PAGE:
Between recent drama around gambling and its controversial decision to take a bigger slice of the subscription revenue pie, it's been a dramatic couple of weeks for Twitch. Now, the company says it's testing one new way for streamers to bring in cash from their most committed followers in the form of "elevated chats," which let viewers pay to highlight a chat message and keep it visible for a set amount of time.
Twitch's elevated chats look a lot like YouTube's "super chats." Like that feature, paying more will get your message featured for a longer interval, starting at $5 for 30 seconds and going up to $100 for 2.5 minutes in the spotlight. Those time intervals aren't customizable for the time being.
Twitch notes that streamers will get a 70/30 cut of revenue from elevated chats "after taxes and fees," not the contentious 50/50 revenue share that it takes from most creators' subs but also not the 80/20 it's tried out in other chat test features either. It's worth noting that Twitch also isn't covering credit card processing fees, which YouTube does in its equivalent feature and since people are buying elevated chats directly rather than purchasing bits first, the creator would shoulder that cost.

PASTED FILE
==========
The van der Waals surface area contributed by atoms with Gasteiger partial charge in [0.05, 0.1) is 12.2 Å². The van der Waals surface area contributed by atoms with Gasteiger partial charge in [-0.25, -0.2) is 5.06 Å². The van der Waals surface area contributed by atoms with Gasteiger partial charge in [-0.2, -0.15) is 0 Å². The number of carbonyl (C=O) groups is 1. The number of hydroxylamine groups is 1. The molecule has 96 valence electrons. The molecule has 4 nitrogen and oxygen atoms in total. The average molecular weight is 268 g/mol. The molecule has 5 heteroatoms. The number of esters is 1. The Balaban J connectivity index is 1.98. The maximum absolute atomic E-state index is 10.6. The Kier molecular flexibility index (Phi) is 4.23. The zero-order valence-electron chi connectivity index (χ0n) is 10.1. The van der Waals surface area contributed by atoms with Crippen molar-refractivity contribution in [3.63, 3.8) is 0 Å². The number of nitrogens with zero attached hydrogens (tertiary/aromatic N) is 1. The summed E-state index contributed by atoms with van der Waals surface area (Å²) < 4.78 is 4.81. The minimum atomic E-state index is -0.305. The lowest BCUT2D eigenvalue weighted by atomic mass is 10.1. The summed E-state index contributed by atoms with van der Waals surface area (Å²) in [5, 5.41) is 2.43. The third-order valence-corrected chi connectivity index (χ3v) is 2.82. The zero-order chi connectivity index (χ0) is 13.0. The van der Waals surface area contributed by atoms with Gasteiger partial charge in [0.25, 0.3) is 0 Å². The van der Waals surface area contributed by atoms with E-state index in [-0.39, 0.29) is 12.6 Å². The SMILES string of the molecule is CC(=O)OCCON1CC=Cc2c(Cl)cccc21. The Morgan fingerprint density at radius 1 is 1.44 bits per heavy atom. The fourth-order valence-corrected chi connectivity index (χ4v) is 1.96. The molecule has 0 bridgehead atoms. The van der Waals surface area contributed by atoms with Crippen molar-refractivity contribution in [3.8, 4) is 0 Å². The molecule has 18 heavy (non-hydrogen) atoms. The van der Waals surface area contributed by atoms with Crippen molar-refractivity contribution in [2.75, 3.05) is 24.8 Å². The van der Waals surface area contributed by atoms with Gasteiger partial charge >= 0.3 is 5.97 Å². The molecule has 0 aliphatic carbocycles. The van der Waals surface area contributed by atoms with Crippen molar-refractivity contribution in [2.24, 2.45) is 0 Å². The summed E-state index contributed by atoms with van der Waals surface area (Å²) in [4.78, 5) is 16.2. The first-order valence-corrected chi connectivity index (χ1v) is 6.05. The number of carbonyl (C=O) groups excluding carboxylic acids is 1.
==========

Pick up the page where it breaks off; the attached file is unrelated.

Streamers in the test, which runs for four weeks and is out in the wild now, will notice a new chevron icon in chat next to the cheer button. Since it's an experiment, Twitch is running two versions: One features elevated chats at the top of chat and another will display paid messages at the bottom of the video player. Elevated chats go into a queue and will face the same moderation standards that any other chat would. The test is desktop only for now, so the option won't show up in the app, even in channels where the experiment is in effect.
Elevated chat is just a test for now, but it adds a more direct way for viewers to pay their favorite streamers in chat and one that doesn't involve buying bits (Twitch's virtual currency) like cheering does, for better or worse.